Make no mistake about it, this Miami Dolphins team is as good as their 3-0 record. I mention this, because over the next week you’ll hear and see much being made about the Patriots game being the true test. You’ll see and hear people minimizing and invalidating the record, the individual performances, and the “gimmick” playcalling.
It. Will. Happen.
But when it does, I want you to remember my opening sentence: make no mistake about it, this Miami Dolphins team is as good as their 3-0 record.
We have seen three victories, and all three have come from the Dolphins playing complimentary football, with all units contributing and playing a critical role in the win. Sunday’s victory against the Raiders *cough cough* and the officiating, was another example of the beautiful complimentary football being played.
My early season MVP? Xavien Howard; once again made game-changing play after game-changing play. The prized offseason addition, sans Sitton, who continues to impress? Albert Wilson; the ultimate elusive and multi-faceted weapon hand-chosen by Adam Gase. And many more influential players, who together have created a winning first quarter of the season; all doing it with the largest smiles behind a Dolphins facemask that I can remember since the 2008 team and Ronnie Brown.
It also helps when your Quarterback is Top 5 in the NFL in the following, as of Tuesday morning: Passer Rating (4th), Touchdown % (3rd), Yard per Attempt (3rd), Completion % (4th).
With that being said, let’s jump into our weekly review of the man behind center!
Areas for Improvement
1. Missed Opportunities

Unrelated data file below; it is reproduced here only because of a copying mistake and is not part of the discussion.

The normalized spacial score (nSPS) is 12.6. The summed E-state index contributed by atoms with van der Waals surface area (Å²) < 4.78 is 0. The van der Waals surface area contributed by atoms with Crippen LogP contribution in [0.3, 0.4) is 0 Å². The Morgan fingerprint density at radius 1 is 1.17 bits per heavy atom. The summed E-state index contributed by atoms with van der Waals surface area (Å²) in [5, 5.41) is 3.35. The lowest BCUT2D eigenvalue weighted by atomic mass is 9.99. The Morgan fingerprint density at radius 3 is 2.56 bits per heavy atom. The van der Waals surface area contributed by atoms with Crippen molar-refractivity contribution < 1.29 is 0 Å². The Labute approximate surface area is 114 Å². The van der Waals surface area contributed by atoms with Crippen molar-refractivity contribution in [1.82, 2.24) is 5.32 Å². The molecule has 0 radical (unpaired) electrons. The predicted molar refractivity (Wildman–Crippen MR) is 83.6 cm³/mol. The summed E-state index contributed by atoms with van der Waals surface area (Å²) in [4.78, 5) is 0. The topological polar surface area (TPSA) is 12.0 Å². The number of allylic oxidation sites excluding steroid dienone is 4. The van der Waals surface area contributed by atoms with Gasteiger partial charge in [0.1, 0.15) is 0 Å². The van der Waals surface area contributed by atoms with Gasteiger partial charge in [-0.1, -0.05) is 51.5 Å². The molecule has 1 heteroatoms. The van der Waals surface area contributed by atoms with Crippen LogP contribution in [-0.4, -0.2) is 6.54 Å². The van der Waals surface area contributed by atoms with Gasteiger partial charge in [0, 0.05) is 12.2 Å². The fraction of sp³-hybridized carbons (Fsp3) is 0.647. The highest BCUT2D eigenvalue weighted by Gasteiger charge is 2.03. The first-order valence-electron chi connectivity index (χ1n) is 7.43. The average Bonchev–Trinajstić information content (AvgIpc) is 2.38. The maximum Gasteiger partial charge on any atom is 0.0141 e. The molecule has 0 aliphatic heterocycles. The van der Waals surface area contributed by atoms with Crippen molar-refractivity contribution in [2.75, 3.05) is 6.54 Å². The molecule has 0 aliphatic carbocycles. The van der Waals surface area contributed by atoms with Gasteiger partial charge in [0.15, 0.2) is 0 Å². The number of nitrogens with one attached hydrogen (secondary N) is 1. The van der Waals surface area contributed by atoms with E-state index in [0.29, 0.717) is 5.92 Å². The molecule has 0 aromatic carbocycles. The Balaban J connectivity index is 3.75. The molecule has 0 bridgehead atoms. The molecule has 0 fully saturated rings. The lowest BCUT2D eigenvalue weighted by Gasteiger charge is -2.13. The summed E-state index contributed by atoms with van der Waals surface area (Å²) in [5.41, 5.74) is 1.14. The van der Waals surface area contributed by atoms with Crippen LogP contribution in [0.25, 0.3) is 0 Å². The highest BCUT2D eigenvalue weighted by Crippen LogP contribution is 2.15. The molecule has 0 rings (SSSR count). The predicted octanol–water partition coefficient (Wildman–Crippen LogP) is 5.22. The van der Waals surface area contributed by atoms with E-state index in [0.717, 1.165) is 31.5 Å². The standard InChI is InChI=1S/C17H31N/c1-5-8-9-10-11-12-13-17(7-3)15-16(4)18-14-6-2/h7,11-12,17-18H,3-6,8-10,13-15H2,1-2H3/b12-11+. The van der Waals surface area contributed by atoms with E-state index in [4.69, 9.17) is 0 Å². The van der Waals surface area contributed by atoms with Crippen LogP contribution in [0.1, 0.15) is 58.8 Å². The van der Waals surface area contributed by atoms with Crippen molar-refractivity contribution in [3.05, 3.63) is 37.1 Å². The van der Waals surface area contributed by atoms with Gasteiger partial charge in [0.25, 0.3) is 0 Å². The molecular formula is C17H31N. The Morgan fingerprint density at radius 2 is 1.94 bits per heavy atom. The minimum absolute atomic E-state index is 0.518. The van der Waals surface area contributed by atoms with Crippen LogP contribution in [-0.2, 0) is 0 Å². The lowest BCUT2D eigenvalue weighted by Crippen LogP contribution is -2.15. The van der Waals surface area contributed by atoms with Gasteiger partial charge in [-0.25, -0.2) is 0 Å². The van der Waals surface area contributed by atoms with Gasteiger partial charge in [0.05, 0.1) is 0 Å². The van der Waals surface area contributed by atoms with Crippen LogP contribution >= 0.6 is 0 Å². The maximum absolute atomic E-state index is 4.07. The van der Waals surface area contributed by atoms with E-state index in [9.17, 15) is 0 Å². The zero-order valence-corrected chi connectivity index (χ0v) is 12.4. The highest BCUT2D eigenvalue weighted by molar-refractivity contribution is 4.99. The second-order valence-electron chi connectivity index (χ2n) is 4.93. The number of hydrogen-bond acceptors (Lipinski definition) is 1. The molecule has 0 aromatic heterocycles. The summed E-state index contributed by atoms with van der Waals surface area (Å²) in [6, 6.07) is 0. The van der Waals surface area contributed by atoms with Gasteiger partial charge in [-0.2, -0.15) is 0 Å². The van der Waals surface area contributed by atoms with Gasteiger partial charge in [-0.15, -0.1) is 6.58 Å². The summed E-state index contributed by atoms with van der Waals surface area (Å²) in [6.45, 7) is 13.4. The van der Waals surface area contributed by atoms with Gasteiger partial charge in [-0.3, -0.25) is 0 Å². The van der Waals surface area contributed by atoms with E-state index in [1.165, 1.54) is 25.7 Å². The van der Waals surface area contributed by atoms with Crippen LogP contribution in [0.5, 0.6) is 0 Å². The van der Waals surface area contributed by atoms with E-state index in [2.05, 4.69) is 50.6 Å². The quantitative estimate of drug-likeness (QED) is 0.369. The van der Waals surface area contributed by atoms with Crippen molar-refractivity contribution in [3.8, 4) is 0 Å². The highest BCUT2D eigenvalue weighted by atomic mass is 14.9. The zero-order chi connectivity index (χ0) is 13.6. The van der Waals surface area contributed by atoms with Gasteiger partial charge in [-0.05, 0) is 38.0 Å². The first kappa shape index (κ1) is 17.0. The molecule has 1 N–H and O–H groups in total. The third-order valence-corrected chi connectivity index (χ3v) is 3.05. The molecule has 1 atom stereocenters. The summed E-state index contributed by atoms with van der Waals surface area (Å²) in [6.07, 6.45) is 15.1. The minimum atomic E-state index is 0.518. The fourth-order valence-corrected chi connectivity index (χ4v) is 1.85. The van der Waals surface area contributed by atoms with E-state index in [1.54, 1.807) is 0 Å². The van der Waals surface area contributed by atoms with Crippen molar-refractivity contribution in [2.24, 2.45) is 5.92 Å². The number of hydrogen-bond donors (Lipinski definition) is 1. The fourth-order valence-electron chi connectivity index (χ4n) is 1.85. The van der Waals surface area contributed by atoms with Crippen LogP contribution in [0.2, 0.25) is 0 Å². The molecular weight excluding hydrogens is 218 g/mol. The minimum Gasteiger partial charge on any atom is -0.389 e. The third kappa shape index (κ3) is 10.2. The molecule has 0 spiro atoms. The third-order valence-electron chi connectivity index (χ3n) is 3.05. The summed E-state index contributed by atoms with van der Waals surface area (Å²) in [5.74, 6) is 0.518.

Tannehill will be the first to tell you that there have been too many points left on the field, in each of the last two games (at NJY and vs OAK). This is not to say that we expect him to be perfect, robotic, or Dan Marino (secret: even Marino wasn’t perfect); but that when critical plays are made available, good teams take advantage. If I am being entirely fair, he did take advantage previously in the game—and that will be shown later on—but the miss seen above is critical.
Obviously, the issue is that you miss a touchdown and points are taken off the board, but the dynamics of the game were much more crucial than they were at face value. This is around the period of the game where one was beginning to truly question the officiating (which if you follow me on Twitter, you know how I feel about).
It’s also after a big defensive stop, and two beautiful throws and catches. My point? It’s in a point of the game where Miami was rolling in momentum, and where the officials (whether due to competency or conspiracy) were doing their best to stifle that momentum. You hit on that pass? This game is much more relaxed.
Instead, he misfired, and the following happens: Tannehill throws to Wilson for a first down which gets called back on an imaginary offensive penalty, Tannehill throws for another first down…which gets called back on an imaginary penalty, and then Tannehill gets sacked on a beautiful effort play by Oakland’s Clinton McDonald, which results in Miami punting.
That misfire—and again, no one is perfect—did not just cost the team at most 7, but at the least 3 points. I’ll say this again, that drive’s failure was not on Tannehill, it was squarely on the officiating (I was surprised to see even the broadcasters defend the Dolphins), but Tannehill had the chance to avoid all of it; instead, the incompletion resulted in leaving the door open and the officiating closing it directly in his face.
2. Slow Starts
It may be a bit unjust to place this solely on the quarterback, so please know that this is not the case, but this offense and the signal caller need to get off to better starts. It’s simply the truth, and it is not something that we can ignore if we want to begin discussing playoff possibility; which although early to do so, it should be noted that 3-0 records are highly indicative of a playoff team. Nonetheless, the team needs to be better in the first quarter.
Three drives in the 1st quarter, resulted in three punts by Haack. Listen, I really appreciate Haack, I think he’s clearly progressed over the last year, and could be a good thing for us moving forward; but I am DONE with seeing him in the 1st quarter.